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Medical Esthetics Treatments
New in Medical Esthetics Treatments (page 23 of 31)
Potentially helpful in medical spa treatments and procedures, a new drug has proven effective in the healing of scars.
The downturn in the economy is leading more job-seekers to turn to plastic surgery to help them look more youthful, and this is a market spas can potentially tap into, as well.
The number of cosmetic surgeries decreased more than 15% nationwide.
New, more effective therapies are being developed in the treatment of atopic dermatitis, a skin condition that has been on the rise these past few years.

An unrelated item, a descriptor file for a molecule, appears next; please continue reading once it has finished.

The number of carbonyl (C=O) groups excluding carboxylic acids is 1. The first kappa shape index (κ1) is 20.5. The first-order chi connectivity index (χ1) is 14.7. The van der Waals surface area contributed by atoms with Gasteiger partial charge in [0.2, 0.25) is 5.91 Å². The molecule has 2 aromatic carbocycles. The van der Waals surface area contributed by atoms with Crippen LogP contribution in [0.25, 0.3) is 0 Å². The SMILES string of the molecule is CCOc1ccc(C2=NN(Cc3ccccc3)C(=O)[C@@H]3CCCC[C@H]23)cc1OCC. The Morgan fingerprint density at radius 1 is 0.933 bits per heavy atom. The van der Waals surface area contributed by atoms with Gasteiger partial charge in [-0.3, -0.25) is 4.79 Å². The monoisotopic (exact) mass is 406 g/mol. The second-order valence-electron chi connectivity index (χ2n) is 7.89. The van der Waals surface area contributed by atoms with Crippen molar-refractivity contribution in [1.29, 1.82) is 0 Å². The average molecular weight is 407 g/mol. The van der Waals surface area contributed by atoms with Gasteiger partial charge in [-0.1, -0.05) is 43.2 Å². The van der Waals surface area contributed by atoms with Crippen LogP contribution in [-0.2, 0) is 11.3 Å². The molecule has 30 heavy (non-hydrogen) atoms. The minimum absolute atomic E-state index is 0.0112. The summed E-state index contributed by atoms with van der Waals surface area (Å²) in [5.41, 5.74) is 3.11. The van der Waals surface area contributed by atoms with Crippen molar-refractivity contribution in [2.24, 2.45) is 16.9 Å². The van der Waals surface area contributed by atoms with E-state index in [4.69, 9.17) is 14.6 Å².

A new type of drug called Reloxin appears safe and effective in reducing forehead wrinkles, a new study finds.
According to the California Board of Barbering and Cosmetology, body and machine work should not be done by estheticians.
New research on the RHAMM protein shows how blocking its expression is a potential treatment for long-lasting wrinkle reduction and skin rejuvenation, creating a possible new avenue of treatment options.
By: Leslie Benson
Anti-aging may receive the most press coverage in the skin care market, but the specialty segment—including products that target scars, acne, stretch marks and cellulite—has fostered noteworthy and game-changing innovations.
With the rise of more cosmetic procedure treatments, as well as at-home options, clients need to be more aware of the issues that could arise and how a skin care professional can help them.
By: Cathy Christensen
Using both classic and modern esthetic analysis tools allows estheticians to determine the proper treatment and clients to see success.